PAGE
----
Bronickis Receive Israel Prize

The Technion congratulates Yehuda and Yehudit (Dita) Bronicki, founders of Ormat Technologies, visionaries, activists, and leaders of Israeli industry, on being named recipients of the Israel Prize for Lifetime Achievement in Industry. The Technion is proud of the Bronicki’s immense contribution to Israeli industry and society.

Yehuda and Dita Bronicki (center) with the heads of the Technion Bronica Entrepreneurship Center

The Bronickis are longstanding supporters of Technion’s vision of education and entrepreneurship for the next generation of Israel’s technological innovators. In 2006, the couple donated the Bronica Entrepreneurship Center in the Technion’s Davidson Faculty of Industrial Engineering and Management in order to enrich the Technion’s culture of entrepreneurship while supporting local industry. The center provides assistance to startup companies founded by Technion students and alumni. A unique combination of knowledge-based academic education, practical experience, and ties with industry leaders provides Technion students with the tools to develop their ideas, start their own companies, and promote innovative ideas within large, established corporations. The BizTEC program, operated by the Entrepreneurship Center, has backed more than 130 startups, which raised more than $300 million in investor funding. More recently, Yehuda and Dita Bronicki provided additional scholarships for students developing hardware-based ventures.

Yehuda Bronicki is a member of the Technion Board of Governors and both he and Dita have dedicated countless hours to helping students who are starting out as entrepreneurs.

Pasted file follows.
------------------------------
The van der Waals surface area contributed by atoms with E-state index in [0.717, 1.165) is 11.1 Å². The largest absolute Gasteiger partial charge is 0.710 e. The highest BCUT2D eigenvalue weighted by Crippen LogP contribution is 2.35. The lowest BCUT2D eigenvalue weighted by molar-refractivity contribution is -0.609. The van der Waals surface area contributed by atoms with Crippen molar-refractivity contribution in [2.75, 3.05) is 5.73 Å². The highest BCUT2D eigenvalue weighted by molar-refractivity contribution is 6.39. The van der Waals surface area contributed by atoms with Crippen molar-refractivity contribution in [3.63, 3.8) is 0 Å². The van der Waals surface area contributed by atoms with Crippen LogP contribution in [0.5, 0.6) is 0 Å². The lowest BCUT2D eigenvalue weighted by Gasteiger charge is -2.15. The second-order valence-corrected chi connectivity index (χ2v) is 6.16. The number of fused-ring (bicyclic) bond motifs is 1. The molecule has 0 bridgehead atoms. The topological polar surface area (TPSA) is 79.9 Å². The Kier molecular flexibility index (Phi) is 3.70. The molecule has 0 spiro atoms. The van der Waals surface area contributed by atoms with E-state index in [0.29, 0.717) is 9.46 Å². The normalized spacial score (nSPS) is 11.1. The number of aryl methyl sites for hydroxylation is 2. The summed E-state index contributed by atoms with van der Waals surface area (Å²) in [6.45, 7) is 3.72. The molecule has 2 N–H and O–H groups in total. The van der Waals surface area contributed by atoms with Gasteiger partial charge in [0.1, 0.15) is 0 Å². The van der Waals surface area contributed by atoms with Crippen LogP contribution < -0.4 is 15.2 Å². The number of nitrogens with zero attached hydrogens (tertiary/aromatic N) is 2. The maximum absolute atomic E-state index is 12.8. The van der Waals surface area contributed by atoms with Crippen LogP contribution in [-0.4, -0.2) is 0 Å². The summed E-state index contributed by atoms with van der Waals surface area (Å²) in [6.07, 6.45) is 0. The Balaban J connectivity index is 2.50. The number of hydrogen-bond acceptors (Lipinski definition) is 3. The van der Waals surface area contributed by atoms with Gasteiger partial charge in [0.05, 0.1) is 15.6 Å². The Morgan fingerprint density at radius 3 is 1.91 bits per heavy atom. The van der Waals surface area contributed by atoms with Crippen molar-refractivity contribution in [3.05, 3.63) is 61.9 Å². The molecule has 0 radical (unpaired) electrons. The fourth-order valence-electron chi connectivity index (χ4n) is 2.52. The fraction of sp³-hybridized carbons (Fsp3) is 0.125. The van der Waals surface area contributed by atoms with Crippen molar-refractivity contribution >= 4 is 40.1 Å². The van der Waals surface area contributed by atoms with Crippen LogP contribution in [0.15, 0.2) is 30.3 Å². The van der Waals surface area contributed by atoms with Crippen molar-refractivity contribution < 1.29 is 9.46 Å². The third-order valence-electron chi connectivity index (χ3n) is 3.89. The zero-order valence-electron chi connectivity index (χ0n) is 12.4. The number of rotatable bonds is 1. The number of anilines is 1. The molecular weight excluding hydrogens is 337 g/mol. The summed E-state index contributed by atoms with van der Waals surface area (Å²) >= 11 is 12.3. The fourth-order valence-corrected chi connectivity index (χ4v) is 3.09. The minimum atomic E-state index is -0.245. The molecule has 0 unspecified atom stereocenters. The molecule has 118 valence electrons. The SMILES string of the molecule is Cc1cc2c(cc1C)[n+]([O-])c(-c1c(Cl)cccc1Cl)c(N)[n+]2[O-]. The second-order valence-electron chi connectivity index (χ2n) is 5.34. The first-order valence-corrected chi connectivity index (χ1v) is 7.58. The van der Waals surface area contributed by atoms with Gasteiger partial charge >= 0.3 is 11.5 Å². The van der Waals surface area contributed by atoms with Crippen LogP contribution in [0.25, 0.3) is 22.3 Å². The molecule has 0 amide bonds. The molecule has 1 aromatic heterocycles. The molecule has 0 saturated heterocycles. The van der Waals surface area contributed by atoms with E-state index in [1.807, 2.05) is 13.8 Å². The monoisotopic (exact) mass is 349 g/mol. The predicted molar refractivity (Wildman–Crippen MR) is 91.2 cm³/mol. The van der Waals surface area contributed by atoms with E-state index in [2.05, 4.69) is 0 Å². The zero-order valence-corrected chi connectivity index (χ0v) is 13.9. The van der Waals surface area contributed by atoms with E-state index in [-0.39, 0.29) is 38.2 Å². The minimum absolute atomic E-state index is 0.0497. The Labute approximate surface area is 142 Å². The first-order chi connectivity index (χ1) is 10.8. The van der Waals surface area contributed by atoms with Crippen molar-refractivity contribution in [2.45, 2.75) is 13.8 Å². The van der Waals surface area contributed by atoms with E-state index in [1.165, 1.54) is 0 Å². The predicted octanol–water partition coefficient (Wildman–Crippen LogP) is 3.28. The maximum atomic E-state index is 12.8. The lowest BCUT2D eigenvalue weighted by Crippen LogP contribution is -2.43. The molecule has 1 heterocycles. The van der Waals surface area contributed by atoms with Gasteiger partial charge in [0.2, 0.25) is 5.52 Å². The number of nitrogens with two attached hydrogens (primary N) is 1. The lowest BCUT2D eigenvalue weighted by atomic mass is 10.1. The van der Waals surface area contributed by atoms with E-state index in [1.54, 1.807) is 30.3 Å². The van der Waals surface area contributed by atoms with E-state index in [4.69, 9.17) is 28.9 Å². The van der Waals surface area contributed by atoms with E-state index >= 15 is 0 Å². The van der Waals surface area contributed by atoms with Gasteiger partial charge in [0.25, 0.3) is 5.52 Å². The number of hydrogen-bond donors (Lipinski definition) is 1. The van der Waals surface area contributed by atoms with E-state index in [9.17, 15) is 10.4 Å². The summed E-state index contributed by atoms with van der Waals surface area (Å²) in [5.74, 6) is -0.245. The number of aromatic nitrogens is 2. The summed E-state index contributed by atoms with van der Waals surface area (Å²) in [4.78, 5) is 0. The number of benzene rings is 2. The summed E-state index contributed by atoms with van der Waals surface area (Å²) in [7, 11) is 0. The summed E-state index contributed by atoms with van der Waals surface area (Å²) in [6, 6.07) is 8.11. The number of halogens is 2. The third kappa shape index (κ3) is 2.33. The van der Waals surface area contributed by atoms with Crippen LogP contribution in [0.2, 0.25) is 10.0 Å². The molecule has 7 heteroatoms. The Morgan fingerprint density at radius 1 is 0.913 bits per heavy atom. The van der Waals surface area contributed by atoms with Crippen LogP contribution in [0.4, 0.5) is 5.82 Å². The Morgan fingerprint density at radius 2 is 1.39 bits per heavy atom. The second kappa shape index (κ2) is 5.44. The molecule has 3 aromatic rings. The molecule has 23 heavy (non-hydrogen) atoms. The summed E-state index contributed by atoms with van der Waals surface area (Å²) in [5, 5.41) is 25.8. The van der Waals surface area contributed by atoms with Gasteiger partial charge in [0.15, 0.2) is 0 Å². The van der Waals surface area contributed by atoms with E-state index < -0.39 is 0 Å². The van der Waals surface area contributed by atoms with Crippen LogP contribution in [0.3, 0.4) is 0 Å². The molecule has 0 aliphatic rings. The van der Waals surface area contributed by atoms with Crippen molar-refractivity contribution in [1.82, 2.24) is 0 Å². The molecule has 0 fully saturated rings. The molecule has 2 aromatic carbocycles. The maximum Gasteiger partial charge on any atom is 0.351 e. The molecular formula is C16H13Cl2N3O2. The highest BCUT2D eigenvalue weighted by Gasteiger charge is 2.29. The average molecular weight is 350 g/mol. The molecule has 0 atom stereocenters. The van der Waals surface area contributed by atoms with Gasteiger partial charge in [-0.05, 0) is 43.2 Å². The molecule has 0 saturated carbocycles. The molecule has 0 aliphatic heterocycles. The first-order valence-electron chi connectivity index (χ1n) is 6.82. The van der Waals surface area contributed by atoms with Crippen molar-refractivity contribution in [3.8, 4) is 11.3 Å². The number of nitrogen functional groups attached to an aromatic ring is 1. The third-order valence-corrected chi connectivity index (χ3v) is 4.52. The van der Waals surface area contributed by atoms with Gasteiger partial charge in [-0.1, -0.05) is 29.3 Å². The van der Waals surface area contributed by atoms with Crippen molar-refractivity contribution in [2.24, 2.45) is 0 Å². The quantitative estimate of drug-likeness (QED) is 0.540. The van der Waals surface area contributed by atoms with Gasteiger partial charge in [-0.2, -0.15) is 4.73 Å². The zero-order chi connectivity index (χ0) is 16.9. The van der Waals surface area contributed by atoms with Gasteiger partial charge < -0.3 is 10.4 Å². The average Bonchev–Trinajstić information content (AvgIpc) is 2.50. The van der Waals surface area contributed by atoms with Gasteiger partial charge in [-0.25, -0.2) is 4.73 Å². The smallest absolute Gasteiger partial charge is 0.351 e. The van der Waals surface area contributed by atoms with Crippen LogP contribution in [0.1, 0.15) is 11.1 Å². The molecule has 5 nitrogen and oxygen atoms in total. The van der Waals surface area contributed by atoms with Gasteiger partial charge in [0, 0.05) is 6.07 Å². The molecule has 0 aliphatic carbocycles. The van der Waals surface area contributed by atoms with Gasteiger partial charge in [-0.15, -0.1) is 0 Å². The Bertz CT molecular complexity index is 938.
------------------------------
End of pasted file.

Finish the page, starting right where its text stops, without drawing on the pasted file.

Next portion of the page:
In 2007, Yehuda and Dita Bronicki received honorary doctorates from the Technion for their contributions to “the development of the high-tech tech industry in Israel and the advancement of innovative technologies for energy production from using renewable resources — from solar power to agricultural waste.”

Yehuda Bronicki grew up in Drohobych, a city not far from Lviv in present-day Ukraine. He met Dita, a native of the Borochov neighborhood in Givatayim, in the early 1960s at the traditional Jerusalem March. Together they founded Ormat Technologies in 1965, which developed electricity generation turbines and other energy innovations. According to Yehuda, “at the time, everyone was talking about the fact that Israel had no oil and needed energy, so my wife Dita and I sold our apartment in Jerusalem and started Ormat.” The couple played a major role in nurturing the generations of technology entrepreneurs that helped Israel become the Startup Nation. They built Ormat into a global company that now employs 1,200 people and is valued at over $.5 billion.